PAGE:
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Does popularity lead to unreliability in scientific research?

One of the major themes here on the Science-Based Medicine (SBM) blog has been about one major shortcoming of the more commonly used evidence-based medicine paradigm (EBM) that has been in ascendance as the preferred method of evaluating clinical evidence. Specifically, as Kim Atwood (1, 2, 3, 4, 5, 6, 7, 8) has pointed out before, EBM values clinical studies above all else and devalues plausibility based on well-established basic science as one of the “lower” forms of evidence. While this sounds quite reasonable on the surface (after all, what we as physicians really want to know is whether a treatment works better than a placebo or not), it ignores one very important problem with clinical trials, namely that prior scientific probability matters. Indeed, four years ago, John Ioannidis made a bit of a splash with a paper published in JAMA entitled Contradicted and Initially Stronger Effects in Highly Cited Clinical Research and, more provocatively in PLoS Medicine, Why Most Published Research Findings Are Wrong. In his study, he examined a panel of highly cited clinical trials and determined that the results of many of them were not replicated and validated in subsequent studies. His conclusion was that a significant proportion, perhaps most, of the results of clinical trials turn out not to be true after further replication and that the likelihood of such incorrect results increases with increasing improbability of the hypothesis being tested.

Not surprisingly, CAM advocates piled onto these studies as “evidence” that clinical research is hopelessly flawed and biased, but that is not the correct interpretation. Basically, as Steve Novella and, especially, Alex Tabarrok pointed out, prior probability is critical. What Ioannidis’ research shows is that clinical trials examining highly improbable hypotheses are far more likely to produce false positive results than clinical trials examining hypotheses with a stronger basis in science. Of course, estimating prior probability can be tricky based on science. After all, if we could tell beforehand which modalities would work and which didn’t we wouldn’t need to do clinical trials, but there are modalities for which we can estimate the prior probability as being very close to zero. Not surprisingly (at least to readers of this blog), these modalities tend to be “alternative medicine” modalities. Indeed, the purest test of this phenomenon is homeopathy, which is nothing more than pure placebo, mainly because it is water. Of course, another principle that applies to clinical trials is that smaller, more preliminary studies often yield seemingly positive results that fail to hold up with repetition in larger, more rigorously designed randomized, double-blind clinical trials.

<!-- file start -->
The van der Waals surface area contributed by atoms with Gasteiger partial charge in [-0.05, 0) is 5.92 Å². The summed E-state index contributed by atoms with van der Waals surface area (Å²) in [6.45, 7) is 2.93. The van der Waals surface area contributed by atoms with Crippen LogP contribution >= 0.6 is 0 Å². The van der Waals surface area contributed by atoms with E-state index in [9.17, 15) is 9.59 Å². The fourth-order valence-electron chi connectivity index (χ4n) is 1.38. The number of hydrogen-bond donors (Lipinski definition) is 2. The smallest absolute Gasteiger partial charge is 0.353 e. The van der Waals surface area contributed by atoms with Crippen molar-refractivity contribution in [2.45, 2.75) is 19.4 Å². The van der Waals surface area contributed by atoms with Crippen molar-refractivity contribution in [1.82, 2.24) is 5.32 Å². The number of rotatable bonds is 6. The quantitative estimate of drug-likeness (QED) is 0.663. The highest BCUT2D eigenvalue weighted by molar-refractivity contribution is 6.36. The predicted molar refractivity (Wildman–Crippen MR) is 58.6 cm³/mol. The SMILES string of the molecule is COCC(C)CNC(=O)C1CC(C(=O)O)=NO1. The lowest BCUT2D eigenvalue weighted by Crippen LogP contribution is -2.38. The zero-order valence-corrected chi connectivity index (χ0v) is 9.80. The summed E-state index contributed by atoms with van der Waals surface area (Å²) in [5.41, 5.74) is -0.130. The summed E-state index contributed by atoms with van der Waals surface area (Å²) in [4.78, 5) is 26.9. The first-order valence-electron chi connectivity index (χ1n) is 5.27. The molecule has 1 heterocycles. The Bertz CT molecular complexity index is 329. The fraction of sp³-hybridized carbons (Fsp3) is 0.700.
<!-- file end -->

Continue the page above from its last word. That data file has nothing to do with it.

Last week, a paper was published in PLoS ONE Thomas by Thomas Pfeiffer at Harvard University and Robert Hoffmann at MIT that brings up another factor that may affect the reliability of research. Oddly enough, it is somewhat counterintuitive. Specifically, Pfeiffer and Hoffmann’s study was entitled Large-Scale Assessment of the Effect of Popularity on the Reliability of Research. In other words, the hypothesis being tested is whether the reliability of findings published in the scientific literature decreases with the popularity of a research field. Although this phenomenon is hypothesized based on theoretical reasoning, Pfeiffer and Hoffmann claim to present the first empirical evidence to support this hypothesis.

Why might more popular fields produce less reliable research? Pfeiffer and Hoffmann set up the problem in the introduction. I’m going to quote fairly generously, because they not only confirm the importance of prior probability, but put the problem into context: